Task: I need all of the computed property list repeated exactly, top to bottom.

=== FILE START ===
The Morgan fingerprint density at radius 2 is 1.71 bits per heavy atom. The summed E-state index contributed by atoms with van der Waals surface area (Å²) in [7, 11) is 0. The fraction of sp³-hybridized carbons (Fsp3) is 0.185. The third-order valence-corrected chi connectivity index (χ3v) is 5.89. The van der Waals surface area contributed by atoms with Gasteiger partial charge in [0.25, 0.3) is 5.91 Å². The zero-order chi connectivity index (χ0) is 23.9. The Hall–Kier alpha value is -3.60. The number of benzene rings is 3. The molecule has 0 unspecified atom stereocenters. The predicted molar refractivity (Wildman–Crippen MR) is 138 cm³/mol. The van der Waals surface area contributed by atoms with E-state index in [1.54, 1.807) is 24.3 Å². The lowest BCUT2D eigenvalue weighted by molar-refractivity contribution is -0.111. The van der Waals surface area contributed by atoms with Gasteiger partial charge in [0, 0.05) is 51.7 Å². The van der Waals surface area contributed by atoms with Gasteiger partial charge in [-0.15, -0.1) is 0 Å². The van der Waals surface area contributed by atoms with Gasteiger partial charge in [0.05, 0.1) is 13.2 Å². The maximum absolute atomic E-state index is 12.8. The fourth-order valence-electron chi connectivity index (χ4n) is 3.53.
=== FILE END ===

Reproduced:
The Morgan fingerprint density at radius 2 is 1.71 bits per heavy atom. The summed E-state index contributed by atoms with van der Waals surface area (Å²) in [7, 11) is 0. The fraction of sp³-hybridized carbons (Fsp3) is 0.185. The third-order valence-corrected chi connectivity index (χ3v) is 5.89. The van der Waals surface area contributed by atoms with Gasteiger partial charge in [0.25, 0.3) is 5.91 Å². The zero-order chi connectivity index (χ0) is 23.9. The Hall–Kier alpha value is -3.60. The number of benzene rings is 3. The molecule has 0 unspecified atom stereocenters. The predicted molar refractivity (Wildman–Crippen MR) is 138 cm³/mol. The van der Waals surface area contributed by atoms with E-state index in [1.54, 1.807) is 24.3 Å². The lowest BCUT2D eigenvalue weighted by molar-refractivity contribution is -0.111. The van der Waals surface area contributed by atoms with Gasteiger partial charge in [0, 0.05) is 51.7 Å². The van der Waals surface area contributed by atoms with Gasteiger partial charge in [-0.15, -0.1) is 0 Å². The van der Waals surface area contributed by atoms with Gasteiger partial charge in [0.05, 0.1) is 13.2 Å². The maximum absolute atomic E-state index is 12.8. The fourth-order valence-electron chi connectivity index (χ4n) is 3.53.